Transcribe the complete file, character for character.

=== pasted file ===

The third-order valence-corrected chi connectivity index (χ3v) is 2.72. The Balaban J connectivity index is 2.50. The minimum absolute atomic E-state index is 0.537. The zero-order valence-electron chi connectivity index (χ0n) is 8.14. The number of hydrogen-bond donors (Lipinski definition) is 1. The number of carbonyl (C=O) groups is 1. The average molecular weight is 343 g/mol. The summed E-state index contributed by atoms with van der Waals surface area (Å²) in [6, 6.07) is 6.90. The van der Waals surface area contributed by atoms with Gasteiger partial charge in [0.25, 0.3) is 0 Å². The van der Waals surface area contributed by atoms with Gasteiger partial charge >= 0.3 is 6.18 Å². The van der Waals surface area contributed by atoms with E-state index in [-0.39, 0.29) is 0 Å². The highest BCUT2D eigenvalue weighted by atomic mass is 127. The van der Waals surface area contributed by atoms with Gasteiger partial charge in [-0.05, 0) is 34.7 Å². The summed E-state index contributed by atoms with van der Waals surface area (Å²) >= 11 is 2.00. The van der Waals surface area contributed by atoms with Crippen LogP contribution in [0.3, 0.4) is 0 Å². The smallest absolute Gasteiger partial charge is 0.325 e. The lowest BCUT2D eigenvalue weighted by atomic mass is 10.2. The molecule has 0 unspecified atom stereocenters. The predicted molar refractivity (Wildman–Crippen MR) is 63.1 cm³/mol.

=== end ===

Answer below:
The third-order valence-corrected chi connectivity index (χ3v) is 2.72. The Balaban J connectivity index is 2.50. The minimum absolute atomic E-state index is 0.537. The zero-order valence-electron chi connectivity index (χ0n) is 8.14. The number of hydrogen-bond donors (Lipinski definition) is 1. The number of carbonyl (C=O) groups is 1. The average molecular weight is 343 g/mol. The summed E-state index contributed by atoms with van der Waals surface area (Å²) in [6, 6.07) is 6.90. The van der Waals surface area contributed by atoms with Gasteiger partial charge in [0.25, 0.3) is 0 Å². The van der Waals surface area contributed by atoms with Gasteiger partial charge >= 0.3 is 6.18 Å². The van der Waals surface area contributed by atoms with E-state index in [-0.39, 0.29) is 0 Å². The highest BCUT2D eigenvalue weighted by atomic mass is 127. The van der Waals surface area contributed by atoms with Gasteiger partial charge in [-0.05, 0) is 34.7 Å². The summed E-state index contributed by atoms with van der Waals surface area (Å²) >= 11 is 2.00. The van der Waals surface area contributed by atoms with Crippen LogP contribution in [0.3, 0.4) is 0 Å². The smallest absolute Gasteiger partial charge is 0.325 e. The lowest BCUT2D eigenvalue weighted by atomic mass is 10.2. The molecule has 0 unspecified atom stereocenters. The predicted molar refractivity (Wildman–Crippen MR) is 63.1 cm³/mol.